The 2014 RBA Rome Scholar was Tom Greenwood who has written a short account of his stay:
Before taking up the RBA Rome Scholarship I had never visited the city that for centuries ruled much of the civilised world. My knowledge of the Romans came mostly from Goscinny, Uderzo and Ridley Scott. Additionally, my painting technique had been learned almost entirely in the studio and I knew substantial adaptations would be needed if I were to successfully paint 'plein air' amidst all that is on show outside in Rome.
As such, I resolved to tackle the plein air challenge first off, then explore the city and try to learn as much as I could for the middle of the trip and then return to some selected spots to paint again. My first glimpse of the Tiber instructed me that it would be a source I would return to almost daily and it was on its banks that I first attempted to paint in Rome. The result was not successful. The searing heat, complete lack of shade and gusty wind left me with sunburn, a lost hat and very little of artistic merit. Suffice to say, the painting did not make the return journey to the UK. That evening was spent watching instructional plein air painting videos on YouTube back at BSR.
The next attempts were gradually more successful; the beautiful dappled light in the Borghese Gardens and a lemon bush in the Director's garden at the BSR both came with many shady places to take breaks in and easy access to water fountains for refreshment. In fact, that great leap of civilisation in Rome, the free water fountains, which persist throughout the city as working monuments to the old empire never failed to uplift the spirits of a parched painter, no matter how poorly the work was progressing.
A second small painting of a clearing in the Borghese Gardens and I began to feel like I was making progress, roughly halfway through the second week, so I decided to take a rest from painting and explore the city properly. Rome has so much to see. I must have barely scratched the surface, taking in the Galleria Natzionale D'Arte Moderna, Pantheon, Trevi fountain, Spanish steps and church of San Luigi di Francesci, Capitoline Museum, Forum, Palatine Hill, Colisuem, Pallazo Barberini, Da Vinci Museum, St Peter's and the Vatican, nearby Tivoli with the villas of Hadriana, Gregoriana and D'Este, the Estruscan Museum at Villa Giulia, Trastevere, Pizza Navona and too many churches and piazzas to list them all.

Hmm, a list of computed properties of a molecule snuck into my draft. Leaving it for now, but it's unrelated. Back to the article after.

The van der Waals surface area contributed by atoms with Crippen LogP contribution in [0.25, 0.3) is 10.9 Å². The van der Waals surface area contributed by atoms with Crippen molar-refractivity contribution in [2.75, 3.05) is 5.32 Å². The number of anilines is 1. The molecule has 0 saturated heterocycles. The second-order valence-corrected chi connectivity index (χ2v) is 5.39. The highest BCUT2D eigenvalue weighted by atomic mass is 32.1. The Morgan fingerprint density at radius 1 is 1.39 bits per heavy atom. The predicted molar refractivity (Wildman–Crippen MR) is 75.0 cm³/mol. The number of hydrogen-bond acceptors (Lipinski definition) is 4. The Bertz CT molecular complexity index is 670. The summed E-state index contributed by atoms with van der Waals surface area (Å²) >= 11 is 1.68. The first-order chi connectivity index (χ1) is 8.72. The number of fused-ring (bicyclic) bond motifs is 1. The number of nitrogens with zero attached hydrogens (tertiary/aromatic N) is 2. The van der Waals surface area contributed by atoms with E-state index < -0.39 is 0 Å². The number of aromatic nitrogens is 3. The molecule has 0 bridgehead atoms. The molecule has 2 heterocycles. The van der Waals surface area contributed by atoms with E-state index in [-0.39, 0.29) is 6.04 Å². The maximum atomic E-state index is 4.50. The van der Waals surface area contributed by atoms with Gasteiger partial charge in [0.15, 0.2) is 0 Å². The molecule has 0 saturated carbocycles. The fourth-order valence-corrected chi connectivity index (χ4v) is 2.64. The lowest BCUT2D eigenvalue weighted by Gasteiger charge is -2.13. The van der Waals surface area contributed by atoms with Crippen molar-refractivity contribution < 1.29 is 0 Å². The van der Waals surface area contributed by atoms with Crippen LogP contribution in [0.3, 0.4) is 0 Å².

What did all this cultural learning teach me? What were the crowds in the Vatican, meticulously recording everything on their iPhones, really taking away with them, along with their 10 euro rosaries and novelty mugs? How should I feel about being kicked out of the Forum for painting (painting is now prohibited in that place which inspired Corot, Leighton and so many others)? More than anything else, Rome forces one to reflect on the nature of time. Where else in the world can the centuries been seen so clearly one after the other? Strangely, it took the words of Byron, to help me to understand the myriad of things I'd seen. I'd taken a trip to the nearby Latian coast to try to clear my head and was reading The Pilgrimage of Childe Harold. Byron, the contemporary of Canova, who loved Rome, lived there and was loved by the Romans in turn, right at the end of his pilgrimage, having seen all of Europe, travelling mainly by sea, finally found all the great monuments of man humbled by the sea itself: